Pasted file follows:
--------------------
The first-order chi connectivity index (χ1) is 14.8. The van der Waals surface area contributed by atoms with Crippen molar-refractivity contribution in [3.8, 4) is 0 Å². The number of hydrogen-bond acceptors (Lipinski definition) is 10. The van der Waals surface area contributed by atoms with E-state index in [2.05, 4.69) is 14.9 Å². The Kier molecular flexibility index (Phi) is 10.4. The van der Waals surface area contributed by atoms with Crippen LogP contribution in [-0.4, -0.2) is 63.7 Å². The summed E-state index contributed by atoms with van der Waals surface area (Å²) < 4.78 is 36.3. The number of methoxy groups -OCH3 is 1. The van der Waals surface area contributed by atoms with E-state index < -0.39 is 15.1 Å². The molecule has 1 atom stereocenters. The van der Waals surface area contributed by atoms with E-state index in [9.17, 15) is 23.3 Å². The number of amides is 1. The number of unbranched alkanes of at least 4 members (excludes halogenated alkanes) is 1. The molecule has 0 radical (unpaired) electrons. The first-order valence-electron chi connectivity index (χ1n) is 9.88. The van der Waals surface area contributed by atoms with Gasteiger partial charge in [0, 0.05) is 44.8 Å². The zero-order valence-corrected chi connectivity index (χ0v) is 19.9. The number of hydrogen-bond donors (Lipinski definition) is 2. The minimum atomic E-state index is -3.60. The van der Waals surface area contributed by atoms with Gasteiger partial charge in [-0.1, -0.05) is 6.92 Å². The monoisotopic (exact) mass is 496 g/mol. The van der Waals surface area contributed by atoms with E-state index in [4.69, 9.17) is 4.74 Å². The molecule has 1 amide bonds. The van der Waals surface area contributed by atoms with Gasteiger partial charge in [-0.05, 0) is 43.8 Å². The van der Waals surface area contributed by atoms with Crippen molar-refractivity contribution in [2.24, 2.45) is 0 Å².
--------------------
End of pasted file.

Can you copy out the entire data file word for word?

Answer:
The first-order chi connectivity index (χ1) is 14.8. The van der Waals surface area contributed by atoms with Crippen molar-refractivity contribution in [3.8, 4) is 0 Å². The number of hydrogen-bond acceptors (Lipinski definition) is 10. The van der Waals surface area contributed by atoms with E-state index in [2.05, 4.69) is 14.9 Å². The Kier molecular flexibility index (Phi) is 10.4. The van der Waals surface area contributed by atoms with Crippen LogP contribution in [-0.4, -0.2) is 63.7 Å². The summed E-state index contributed by atoms with van der Waals surface area (Å²) < 4.78 is 36.3. The number of methoxy groups -OCH3 is 1. The van der Waals surface area contributed by atoms with E-state index < -0.39 is 15.1 Å². The molecule has 1 atom stereocenters. The van der Waals surface area contributed by atoms with E-state index in [9.17, 15) is 23.3 Å². The number of amides is 1. The number of unbranched alkanes of at least 4 members (excludes halogenated alkanes) is 1. The molecule has 0 radical (unpaired) electrons. The first-order valence-electron chi connectivity index (χ1n) is 9.88. The van der Waals surface area contributed by atoms with Gasteiger partial charge in [0, 0.05) is 44.8 Å². The zero-order valence-corrected chi connectivity index (χ0v) is 19.9. The number of hydrogen-bond donors (Lipinski definition) is 2. The minimum atomic E-state index is -3.60. The van der Waals surface area contributed by atoms with Gasteiger partial charge in [-0.1, -0.05) is 6.92 Å². The monoisotopic (exact) mass is 496 g/mol. The van der Waals surface area contributed by atoms with E-state index in [4.69, 9.17) is 4.74 Å². The molecule has 1 amide bonds. The van der Waals surface area contributed by atoms with Gasteiger partial charge in [-0.05, 0) is 43.8 Å². The van der Waals surface area contributed by atoms with Crippen molar-refractivity contribution in [2.24, 2.45) is 0 Å².